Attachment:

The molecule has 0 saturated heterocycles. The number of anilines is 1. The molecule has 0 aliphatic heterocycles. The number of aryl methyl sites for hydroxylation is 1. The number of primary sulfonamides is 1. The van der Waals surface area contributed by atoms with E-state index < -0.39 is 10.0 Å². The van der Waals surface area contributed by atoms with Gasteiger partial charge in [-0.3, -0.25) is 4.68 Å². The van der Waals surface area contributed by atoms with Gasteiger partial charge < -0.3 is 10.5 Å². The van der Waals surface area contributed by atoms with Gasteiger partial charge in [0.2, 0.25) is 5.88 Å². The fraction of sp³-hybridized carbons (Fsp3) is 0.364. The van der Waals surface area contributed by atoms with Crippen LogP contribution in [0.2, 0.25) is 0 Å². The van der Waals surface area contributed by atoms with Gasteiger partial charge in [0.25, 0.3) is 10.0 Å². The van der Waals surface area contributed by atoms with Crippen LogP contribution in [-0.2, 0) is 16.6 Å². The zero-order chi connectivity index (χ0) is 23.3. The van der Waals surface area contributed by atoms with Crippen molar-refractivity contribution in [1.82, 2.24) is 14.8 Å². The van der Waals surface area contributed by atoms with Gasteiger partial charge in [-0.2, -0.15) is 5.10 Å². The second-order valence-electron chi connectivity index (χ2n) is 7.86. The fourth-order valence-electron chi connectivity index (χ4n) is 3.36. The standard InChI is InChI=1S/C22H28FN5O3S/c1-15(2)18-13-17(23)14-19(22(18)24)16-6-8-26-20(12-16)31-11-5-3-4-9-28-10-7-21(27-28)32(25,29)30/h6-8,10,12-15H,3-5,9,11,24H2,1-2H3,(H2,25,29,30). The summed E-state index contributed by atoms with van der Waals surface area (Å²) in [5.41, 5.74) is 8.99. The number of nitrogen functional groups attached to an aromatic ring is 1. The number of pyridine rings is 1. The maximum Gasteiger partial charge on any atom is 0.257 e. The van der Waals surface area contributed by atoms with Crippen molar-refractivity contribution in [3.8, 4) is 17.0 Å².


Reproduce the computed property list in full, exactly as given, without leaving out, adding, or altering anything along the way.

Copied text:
The molecule has 0 saturated heterocycles. The number of anilines is 1. The molecule has 0 aliphatic heterocycles. The number of aryl methyl sites for hydroxylation is 1. The number of primary sulfonamides is 1. The van der Waals surface area contributed by atoms with E-state index < -0.39 is 10.0 Å². The van der Waals surface area contributed by atoms with Gasteiger partial charge in [-0.3, -0.25) is 4.68 Å². The van der Waals surface area contributed by atoms with Gasteiger partial charge < -0.3 is 10.5 Å². The van der Waals surface area contributed by atoms with Gasteiger partial charge in [0.2, 0.25) is 5.88 Å². The fraction of sp³-hybridized carbons (Fsp3) is 0.364. The van der Waals surface area contributed by atoms with Crippen LogP contribution in [0.2, 0.25) is 0 Å². The van der Waals surface area contributed by atoms with Gasteiger partial charge in [0.25, 0.3) is 10.0 Å². The van der Waals surface area contributed by atoms with Crippen LogP contribution in [-0.2, 0) is 16.6 Å². The zero-order chi connectivity index (χ0) is 23.3. The van der Waals surface area contributed by atoms with Crippen molar-refractivity contribution in [1.82, 2.24) is 14.8 Å². The van der Waals surface area contributed by atoms with Gasteiger partial charge in [-0.2, -0.15) is 5.10 Å². The second-order valence-electron chi connectivity index (χ2n) is 7.86. The fourth-order valence-electron chi connectivity index (χ4n) is 3.36. The standard InChI is InChI=1S/C22H28FN5O3S/c1-15(2)18-13-17(23)14-19(22(18)24)16-6-8-26-20(12-16)31-11-5-3-4-9-28-10-7-21(27-28)32(25,29)30/h6-8,10,12-15H,3-5,9,11,24H2,1-2H3,(H2,25,29,30). The summed E-state index contributed by atoms with van der Waals surface area (Å²) in [5.41, 5.74) is 8.99. The number of nitrogen functional groups attached to an aromatic ring is 1. The number of pyridine rings is 1. The maximum Gasteiger partial charge on any atom is 0.257 e. The van der Waals surface area contributed by atoms with Crippen molar-refractivity contribution in [3.8, 4) is 17.0 Å².